Prince Alfred (1844-1900) was the second and favourite son of Queen Victoria and the Prince Consort Albert of Saxe Coburg and Gotha. He was spared the draconian private education established by Prince Albert that traumatised his elder brother Bertie (the future King Edward VII) and entered the Royal Navy aged twelve in 1856. Nicknamed ‘Affie’ by his family, Prince Alfred fulfilled his promise as a naval officer and was the first member of the British royal family to circumnavigate the world and visit Africa, Australia, New Zealand, Japan and Hong Kong.
Prince Alfred was second in line to the throne until the birth of his nephew Prince Albert Victor in 1864. At this point in the family history, Affie had developed a passion for his sister-in-law Alexandra, Princess of Wales. His voyages may have been a result of his mother Queen Victoria keeping him out of harm and scandal’s way. In 1866, Prince Alfred was given the title Duke of Edinburgh on The Queen’s Birthday Honours List. Two years later, he narrowly escaped an assassination attempt in Sydney when an anarchist’s bullet narrowly missed his spinal chord in 1868.
In 1874 the Duke of Edinburgh married the Grand Duchess Maria Alexandrovna of Russia, second daughter of Emperor Alexander II. The new Duchess of Edinburgh offended her female relations by insisting on court precedence as a Russian Grand Duchess; a protocol Queen Victoria immediately reversed much to the Duchess’s chagrin. The Queen gave the Duke and Duchess of Edinburgh Clarence House as an official London residence and the Duchess’s gargantuan dowry paid for extensive redecoration including a Russian Orthodox chapel. The marriage was not happy; not least because of the Duke’s serial infidelities with celebrated courtesans in London, Paris and Malta where he was posted.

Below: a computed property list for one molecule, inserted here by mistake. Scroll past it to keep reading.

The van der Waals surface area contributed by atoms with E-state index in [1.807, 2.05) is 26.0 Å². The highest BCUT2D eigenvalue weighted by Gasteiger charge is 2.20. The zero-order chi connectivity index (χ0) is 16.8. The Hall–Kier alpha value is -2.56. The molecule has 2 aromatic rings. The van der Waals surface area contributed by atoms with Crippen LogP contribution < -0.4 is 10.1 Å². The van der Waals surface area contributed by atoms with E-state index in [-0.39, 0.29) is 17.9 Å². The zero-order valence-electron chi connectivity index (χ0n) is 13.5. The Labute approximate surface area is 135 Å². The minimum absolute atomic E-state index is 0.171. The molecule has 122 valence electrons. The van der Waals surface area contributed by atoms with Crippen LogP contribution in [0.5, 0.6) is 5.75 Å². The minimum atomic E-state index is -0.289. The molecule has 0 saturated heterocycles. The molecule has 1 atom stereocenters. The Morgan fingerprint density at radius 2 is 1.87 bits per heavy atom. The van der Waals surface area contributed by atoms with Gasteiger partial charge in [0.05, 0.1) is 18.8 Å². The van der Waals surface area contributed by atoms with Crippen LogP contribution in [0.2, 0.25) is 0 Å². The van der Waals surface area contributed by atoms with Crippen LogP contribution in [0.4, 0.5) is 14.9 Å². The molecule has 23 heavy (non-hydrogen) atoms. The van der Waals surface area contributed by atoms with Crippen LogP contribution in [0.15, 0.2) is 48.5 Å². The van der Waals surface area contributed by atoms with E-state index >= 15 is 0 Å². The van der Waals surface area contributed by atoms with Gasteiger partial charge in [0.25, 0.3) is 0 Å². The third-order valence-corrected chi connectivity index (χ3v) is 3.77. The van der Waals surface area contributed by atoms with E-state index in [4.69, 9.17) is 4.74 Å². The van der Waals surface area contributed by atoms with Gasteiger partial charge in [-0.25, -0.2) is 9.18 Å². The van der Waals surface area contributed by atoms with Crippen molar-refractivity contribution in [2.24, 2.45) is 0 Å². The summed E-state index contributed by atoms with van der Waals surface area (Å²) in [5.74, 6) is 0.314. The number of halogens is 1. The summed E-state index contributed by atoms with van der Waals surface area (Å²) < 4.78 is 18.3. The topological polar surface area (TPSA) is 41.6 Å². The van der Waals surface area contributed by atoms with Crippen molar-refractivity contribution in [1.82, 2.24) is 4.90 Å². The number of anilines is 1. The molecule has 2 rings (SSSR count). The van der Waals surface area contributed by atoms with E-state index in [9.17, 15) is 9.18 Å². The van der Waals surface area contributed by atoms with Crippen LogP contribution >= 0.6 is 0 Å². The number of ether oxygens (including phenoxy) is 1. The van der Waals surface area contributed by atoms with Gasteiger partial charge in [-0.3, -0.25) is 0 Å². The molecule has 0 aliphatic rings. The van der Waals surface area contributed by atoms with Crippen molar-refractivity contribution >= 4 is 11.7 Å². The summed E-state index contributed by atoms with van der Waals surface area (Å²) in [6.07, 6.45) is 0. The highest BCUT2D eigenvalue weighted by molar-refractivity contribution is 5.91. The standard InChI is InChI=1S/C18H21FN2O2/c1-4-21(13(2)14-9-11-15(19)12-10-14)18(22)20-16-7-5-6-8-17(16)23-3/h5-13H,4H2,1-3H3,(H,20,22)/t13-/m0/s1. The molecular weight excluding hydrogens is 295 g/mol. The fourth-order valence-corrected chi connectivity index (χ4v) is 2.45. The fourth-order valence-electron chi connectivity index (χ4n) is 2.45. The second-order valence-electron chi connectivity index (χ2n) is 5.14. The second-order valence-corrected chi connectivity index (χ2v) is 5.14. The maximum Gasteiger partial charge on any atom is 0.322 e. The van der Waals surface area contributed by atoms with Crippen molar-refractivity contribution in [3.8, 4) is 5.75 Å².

In 1893 the Duke was appointed Admiral of the Fleet and in the same year he succeeded his paternal uncle as Duke of Saxe-Coburg and Gotha. The Duke could have been a king in 1862 when he was chosen to succeed the abdicating King Otto as monarch of Greece. This diplomatic appointment his mother Queen Victoria scuppered. As Duke of Saxe-Coburg and Gotha, Prince Alfred was conscientious but melancholy due in no small part to his wife. According to Edward VIIs biographer Jane Ridley, in later life he became a chronic alcoholic and experienced ‘great monetary difficulties’.
When the Duke and Duchess of Saxe-Coburg and Gotha were celebrating their 25th wedding anniversary in 1899 at Prince Albert’s childhood home in Gotha his only son Prince Alfred shot himself having entered into an unsuitable relationship. He died two weeks later in a sanatorium aged only twenty-four. His father died within a year of complications due to throat cancer in 1900 aged fifty-five. When Prince Alfred’s mother Queen Victoria died in 1901, her youngest daughter Princess Beatrice burnt thirty volumes of his letters hence his rather shadowy presence in British royal family history.